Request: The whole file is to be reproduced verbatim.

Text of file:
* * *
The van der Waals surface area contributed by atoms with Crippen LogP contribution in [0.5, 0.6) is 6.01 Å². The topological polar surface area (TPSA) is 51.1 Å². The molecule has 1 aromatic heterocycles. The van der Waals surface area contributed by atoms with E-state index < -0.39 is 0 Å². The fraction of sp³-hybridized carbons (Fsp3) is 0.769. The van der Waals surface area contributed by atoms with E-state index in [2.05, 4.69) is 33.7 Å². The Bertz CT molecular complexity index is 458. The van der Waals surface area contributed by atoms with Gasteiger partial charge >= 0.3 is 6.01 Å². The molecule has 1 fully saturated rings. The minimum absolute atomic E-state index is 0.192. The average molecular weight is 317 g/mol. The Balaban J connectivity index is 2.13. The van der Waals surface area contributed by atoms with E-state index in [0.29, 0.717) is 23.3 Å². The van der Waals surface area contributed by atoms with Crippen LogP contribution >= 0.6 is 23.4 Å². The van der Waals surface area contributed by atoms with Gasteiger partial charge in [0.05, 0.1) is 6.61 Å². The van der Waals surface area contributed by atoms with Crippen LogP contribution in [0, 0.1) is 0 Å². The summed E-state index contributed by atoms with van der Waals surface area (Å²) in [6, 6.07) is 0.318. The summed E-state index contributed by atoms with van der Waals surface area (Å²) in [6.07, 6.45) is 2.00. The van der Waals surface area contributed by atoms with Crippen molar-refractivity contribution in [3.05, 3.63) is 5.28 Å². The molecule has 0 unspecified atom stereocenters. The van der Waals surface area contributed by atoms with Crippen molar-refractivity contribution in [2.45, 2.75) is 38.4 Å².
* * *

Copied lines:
The van der Waals surface area contributed by atoms with Crippen LogP contribution in [0.5, 0.6) is 6.01 Å². The topological polar surface area (TPSA) is 51.1 Å². The molecule has 1 aromatic heterocycles. The van der Waals surface area contributed by atoms with E-state index < -0.39 is 0 Å². The fraction of sp³-hybridized carbons (Fsp3) is 0.769. The van der Waals surface area contributed by atoms with E-state index in [2.05, 4.69) is 33.7 Å². The Bertz CT molecular complexity index is 458. The van der Waals surface area contributed by atoms with Gasteiger partial charge >= 0.3 is 6.01 Å². The molecule has 1 fully saturated rings. The minimum absolute atomic E-state index is 0.192. The average molecular weight is 317 g/mol. The Balaban J connectivity index is 2.13. The van der Waals surface area contributed by atoms with E-state index in [0.29, 0.717) is 23.3 Å². The van der Waals surface area contributed by atoms with Crippen LogP contribution >= 0.6 is 23.4 Å². The van der Waals surface area contributed by atoms with Gasteiger partial charge in [0.05, 0.1) is 6.61 Å². The van der Waals surface area contributed by atoms with Crippen LogP contribution in [0, 0.1) is 0 Å². The summed E-state index contributed by atoms with van der Waals surface area (Å²) in [6, 6.07) is 0.318. The summed E-state index contributed by atoms with van der Waals surface area (Å²) in [6.07, 6.45) is 2.00. The van der Waals surface area contributed by atoms with Crippen molar-refractivity contribution in [3.05, 3.63) is 5.28 Å². The molecule has 0 unspecified atom stereocenters. The van der Waals surface area contributed by atoms with Crippen molar-refractivity contribution in [2.45, 2.75) is 38.4 Å².